U.S. Energy News

Cities trying to fill the void left by federal climate inaction

CLIMATE: U.S. mayors lament the weakening of federal climate policies at a time when their cities face increasing damages related to climate change. (E&E News)

ALSO:
• Billionaire George Soros says he will commit $1 billion to start a global university to fight authoritarianism and climate change. (Bloomberg)
While Ninth Circuit judges dismissed a climate lawsuit raised by 21 youth against the government, their ruling contains warnings that we are “approaching the point of no return” on climate change. (The Conversation)

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OIL & GAS:
BP successfully lobbied the Trump administration to weaken a landmark environmental law, according to government documents. (The Guardian)
• The process of liquifying natural gas for export has a carbon footprint that rivals coal, according to data from environmental filings. (Bloomberg)
• New York Gov. Andrew Cuomo proposes legislation to make the state’s ban on fracking permanent. (WBNG)
The Trump administration proposes a $3.7 million settlement with the owner of an oil and gas well that was leaking air pollution near an Ohio Boy Scout camp. (E&E News, subscription)

SOLAR:
Two Kentucky utilities propose to build the state’s largest solar project, with Dow and Toyota buying most of the power. (Lexington Herald Leader)
Streamlined permitting has helped a Chicago suburb to see a 3,000% increase in residential and commercial solar installations. (Yale Climate Connections)

TRANSPORTATION: California’s air board is planning first-in-the-world rules to reduce emissions from ride-hailing services like Uber and Lyft, which they say run 50% higher per passenger mile than other vehicles. (Bloomberg Environment)

CLEAN ENERGY:
Massachusetts lawmakers introduce a bill package targeting net-zero emissions by 2050, a goal that Gov. Charlie Baker has expressed support for. (MassLive)
Orlando, Florida, wants to power all homes and businesses with 100% clean energy by 2050, but officials aren’t sure how they’re going to do it. (WMFE)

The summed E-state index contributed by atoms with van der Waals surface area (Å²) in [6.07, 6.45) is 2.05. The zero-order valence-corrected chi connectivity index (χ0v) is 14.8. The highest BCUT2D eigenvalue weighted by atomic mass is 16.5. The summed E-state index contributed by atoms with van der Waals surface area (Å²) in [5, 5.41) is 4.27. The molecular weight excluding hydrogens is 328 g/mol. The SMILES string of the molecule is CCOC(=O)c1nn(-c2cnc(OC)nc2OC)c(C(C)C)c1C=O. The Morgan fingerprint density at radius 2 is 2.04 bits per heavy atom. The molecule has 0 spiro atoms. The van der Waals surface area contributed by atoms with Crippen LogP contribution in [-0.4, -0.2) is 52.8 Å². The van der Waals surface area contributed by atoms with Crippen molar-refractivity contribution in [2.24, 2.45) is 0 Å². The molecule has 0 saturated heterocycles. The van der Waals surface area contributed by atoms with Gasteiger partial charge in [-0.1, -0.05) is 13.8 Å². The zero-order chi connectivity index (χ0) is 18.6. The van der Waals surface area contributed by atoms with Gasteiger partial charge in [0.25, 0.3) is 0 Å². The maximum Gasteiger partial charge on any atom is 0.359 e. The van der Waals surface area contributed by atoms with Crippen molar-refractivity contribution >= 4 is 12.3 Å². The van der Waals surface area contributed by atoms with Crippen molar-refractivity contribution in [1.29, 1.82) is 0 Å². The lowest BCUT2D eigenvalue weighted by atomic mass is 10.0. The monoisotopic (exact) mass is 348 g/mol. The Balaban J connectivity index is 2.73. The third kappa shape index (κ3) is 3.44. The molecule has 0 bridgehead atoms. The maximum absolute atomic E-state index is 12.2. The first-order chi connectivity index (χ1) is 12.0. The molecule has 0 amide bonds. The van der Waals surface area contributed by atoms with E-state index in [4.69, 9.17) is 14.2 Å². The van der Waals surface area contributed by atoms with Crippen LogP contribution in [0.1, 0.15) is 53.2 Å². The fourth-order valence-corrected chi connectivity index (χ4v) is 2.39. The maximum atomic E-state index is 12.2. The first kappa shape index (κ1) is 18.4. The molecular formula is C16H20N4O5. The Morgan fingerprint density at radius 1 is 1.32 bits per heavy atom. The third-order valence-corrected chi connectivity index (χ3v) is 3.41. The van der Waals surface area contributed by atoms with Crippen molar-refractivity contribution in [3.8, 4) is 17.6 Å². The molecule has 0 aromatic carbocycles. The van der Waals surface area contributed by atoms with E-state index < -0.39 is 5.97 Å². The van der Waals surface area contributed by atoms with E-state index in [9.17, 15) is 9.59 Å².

California Republicans introduce a bill to include nuclear and hydroelectric facilities in the state’s renewable energy standard. (Utility Dive)

OFFSHORE WIND: Larger turbines proposed for a Maryland offshore wind farm reignite debates about the future of the energy source for the state. (E&E News, subscription required)

OVERSIGHT: FERC Commissioner Bernard McNamee, a Trump appointee, says he won’t seek a second term but won’t leave until his successor is confirmed. (Greentech Media)

COAL:
Analysts say a Michigan utility runs coal plants even when electricity prices don’t cover their costs to operate, a practice known as self-scheduling that costs its customers tens of millions of dollars a year. (Energy News Network)
An advocacy group in Kentucky launches a campaign to pressure Congress to pass a package of “just transition” bills to help coal communities. (Hazard Herald)
• The Indiana Republican behind a bill to stall coal plant closures says “we need coal to survive” as utilities transition to gas and renewables. (E&E News, subscription)

ELECTRIFICATION: Advocates say rural electric cooperatives can play a key role in “beneficial electrification” and transitioning home equipment to run on electricity rather than deliverable fuels. (MiBiz)

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GEOTHERMAL: The BLM wants to transform 22,000 acres of public land in California into one of the largest geothermal leasing sites in the state. (Los Angeles Times)

COMMENTARY:
Opposition to solar panels from historic preservation councils is a reminder of the many obstacles that could block climate action, David Roberts writes. (Vox)
• Treasury Secretary Steven Mnuchin and other GOP leaders should listen to economists on climate change, writes Matthew Ygleias. (Vox)
• A Vermont town where historians say the first electric vehicle was invented  will hold an initial international electric vehicle festival this year. (VT Digger)

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